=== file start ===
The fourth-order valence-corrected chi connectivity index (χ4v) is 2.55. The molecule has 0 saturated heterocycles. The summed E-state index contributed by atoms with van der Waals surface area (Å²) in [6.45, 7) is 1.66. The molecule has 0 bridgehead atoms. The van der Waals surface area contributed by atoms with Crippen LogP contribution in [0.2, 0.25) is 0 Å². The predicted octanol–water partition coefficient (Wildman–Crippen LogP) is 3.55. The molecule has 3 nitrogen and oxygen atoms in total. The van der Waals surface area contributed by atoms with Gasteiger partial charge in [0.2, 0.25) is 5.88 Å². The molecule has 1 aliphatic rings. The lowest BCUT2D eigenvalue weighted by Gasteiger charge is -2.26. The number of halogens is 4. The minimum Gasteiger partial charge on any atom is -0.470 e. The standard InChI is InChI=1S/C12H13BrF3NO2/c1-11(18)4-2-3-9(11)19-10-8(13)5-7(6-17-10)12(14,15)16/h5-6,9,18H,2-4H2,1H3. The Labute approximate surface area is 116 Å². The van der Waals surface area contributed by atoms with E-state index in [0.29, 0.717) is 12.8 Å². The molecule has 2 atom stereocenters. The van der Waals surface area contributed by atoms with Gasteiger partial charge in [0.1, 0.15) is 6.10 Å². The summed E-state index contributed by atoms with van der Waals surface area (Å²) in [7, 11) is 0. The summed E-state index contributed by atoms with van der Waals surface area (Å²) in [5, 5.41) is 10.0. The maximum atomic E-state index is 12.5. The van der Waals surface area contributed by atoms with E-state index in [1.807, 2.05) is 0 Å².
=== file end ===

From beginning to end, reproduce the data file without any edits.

The fourth-order valence-corrected chi connectivity index (χ4v) is 2.55. The molecule has 0 saturated heterocycles. The summed E-state index contributed by atoms with van der Waals surface area (Å²) in [6.45, 7) is 1.66. The molecule has 0 bridgehead atoms. The van der Waals surface area contributed by atoms with Crippen LogP contribution in [0.2, 0.25) is 0 Å². The predicted octanol–water partition coefficient (Wildman–Crippen LogP) is 3.55. The molecule has 3 nitrogen and oxygen atoms in total. The van der Waals surface area contributed by atoms with Gasteiger partial charge in [0.2, 0.25) is 5.88 Å². The molecule has 1 aliphatic rings. The lowest BCUT2D eigenvalue weighted by Gasteiger charge is -2.26. The number of halogens is 4. The minimum Gasteiger partial charge on any atom is -0.470 e. The standard InChI is InChI=1S/C12H13BrF3NO2/c1-11(18)4-2-3-9(11)19-10-8(13)5-7(6-17-10)12(14,15)16/h5-6,9,18H,2-4H2,1H3. The Labute approximate surface area is 116 Å². The van der Waals surface area contributed by atoms with E-state index in [0.29, 0.717) is 12.8 Å². The molecule has 2 atom stereocenters. The van der Waals surface area contributed by atoms with Gasteiger partial charge in [0.1, 0.15) is 6.10 Å². The summed E-state index contributed by atoms with van der Waals surface area (Å²) in [7, 11) is 0. The summed E-state index contributed by atoms with van der Waals surface area (Å²) in [5, 5.41) is 10.0. The maximum atomic E-state index is 12.5. The van der Waals surface area contributed by atoms with E-state index in [1.807, 2.05) is 0 Å².